Bergen, Norway-based Salmon Group has joined forces with Ålesund, Norway-headquartered startup Metapod to develop a new, locally-produced protein source featuring insects for inclusion in salmon feed.
Under the agreement, Metapod will produce insect flour from grasshoppers and crickets to be used in feeds for Salmon Group’s network of salmon and trout farms. The process will also involve the refinement of food waste, a move that will see Salmon Group reduce its carbon footprint and reintroduce “a valuable resource” back into its value chain, the company said in a press release.
“The way Metapod considers resources corresponds with our sustainability work in practice. It does not claim land or resources which could be utilized for other food production for humans or animals. Additionally, they introduce a residual raw material – a ‘problem resource,’ so to speak – from other food production which otherwise would not have the same value,” Salmon Group Purchasing and Feed Manager Nils Inge Hitland said.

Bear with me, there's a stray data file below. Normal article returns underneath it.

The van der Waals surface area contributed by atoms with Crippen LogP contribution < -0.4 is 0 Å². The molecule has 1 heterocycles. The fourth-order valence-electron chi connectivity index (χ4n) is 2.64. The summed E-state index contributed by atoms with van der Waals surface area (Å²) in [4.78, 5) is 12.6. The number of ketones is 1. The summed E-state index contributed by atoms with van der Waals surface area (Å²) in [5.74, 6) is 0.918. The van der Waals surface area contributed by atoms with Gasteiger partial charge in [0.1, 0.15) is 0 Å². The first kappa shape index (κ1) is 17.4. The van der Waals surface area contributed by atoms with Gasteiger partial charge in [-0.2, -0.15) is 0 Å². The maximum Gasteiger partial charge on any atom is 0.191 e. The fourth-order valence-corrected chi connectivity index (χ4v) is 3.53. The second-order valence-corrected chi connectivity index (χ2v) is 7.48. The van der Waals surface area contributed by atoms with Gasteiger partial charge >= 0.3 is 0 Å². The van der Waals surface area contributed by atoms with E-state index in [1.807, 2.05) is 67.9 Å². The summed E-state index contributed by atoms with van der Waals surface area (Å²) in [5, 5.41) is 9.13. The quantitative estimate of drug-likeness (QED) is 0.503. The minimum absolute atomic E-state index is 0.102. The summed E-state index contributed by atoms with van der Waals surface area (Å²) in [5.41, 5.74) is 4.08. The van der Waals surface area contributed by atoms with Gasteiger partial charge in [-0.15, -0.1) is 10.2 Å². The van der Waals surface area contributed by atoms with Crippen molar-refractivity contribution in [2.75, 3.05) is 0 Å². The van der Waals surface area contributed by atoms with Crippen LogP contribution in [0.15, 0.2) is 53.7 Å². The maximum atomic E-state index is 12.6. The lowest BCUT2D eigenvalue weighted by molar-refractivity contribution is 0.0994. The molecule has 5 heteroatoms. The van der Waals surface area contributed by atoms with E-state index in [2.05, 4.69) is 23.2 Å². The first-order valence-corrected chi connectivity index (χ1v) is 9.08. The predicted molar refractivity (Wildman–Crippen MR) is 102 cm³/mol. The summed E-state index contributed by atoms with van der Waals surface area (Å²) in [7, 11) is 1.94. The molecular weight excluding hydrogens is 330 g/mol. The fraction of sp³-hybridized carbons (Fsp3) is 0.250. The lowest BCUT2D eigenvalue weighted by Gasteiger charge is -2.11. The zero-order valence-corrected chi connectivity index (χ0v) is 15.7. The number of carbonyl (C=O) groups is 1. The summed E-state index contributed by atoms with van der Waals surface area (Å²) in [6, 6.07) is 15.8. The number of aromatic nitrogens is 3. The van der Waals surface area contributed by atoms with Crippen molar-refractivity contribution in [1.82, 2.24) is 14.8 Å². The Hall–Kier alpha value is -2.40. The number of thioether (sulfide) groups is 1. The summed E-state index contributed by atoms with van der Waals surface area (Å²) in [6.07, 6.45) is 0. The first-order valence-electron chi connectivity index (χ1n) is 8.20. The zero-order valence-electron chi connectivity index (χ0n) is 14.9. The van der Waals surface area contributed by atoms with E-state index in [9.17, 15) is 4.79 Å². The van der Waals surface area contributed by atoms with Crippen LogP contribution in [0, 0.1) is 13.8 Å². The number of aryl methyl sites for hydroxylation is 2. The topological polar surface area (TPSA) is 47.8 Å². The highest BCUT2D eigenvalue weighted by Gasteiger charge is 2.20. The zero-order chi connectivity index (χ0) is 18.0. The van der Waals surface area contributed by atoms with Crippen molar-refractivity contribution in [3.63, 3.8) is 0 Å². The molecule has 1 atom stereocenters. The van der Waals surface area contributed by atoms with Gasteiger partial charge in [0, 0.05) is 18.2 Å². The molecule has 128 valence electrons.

Author: Madelyn Kearns / SeafoodSource | Read the full articlehere
Accountancy firm KPMG to lead discussions with landlords.
The sushi chain Wasabi is to fight for a new way to pay for retail rent in light of the reduction in revenue social distancing will cause.
Wasabi has 60 stores, 37 of which are in Central London, and been feeling the effects of the coronavirus since the entire industry was put on ice on March.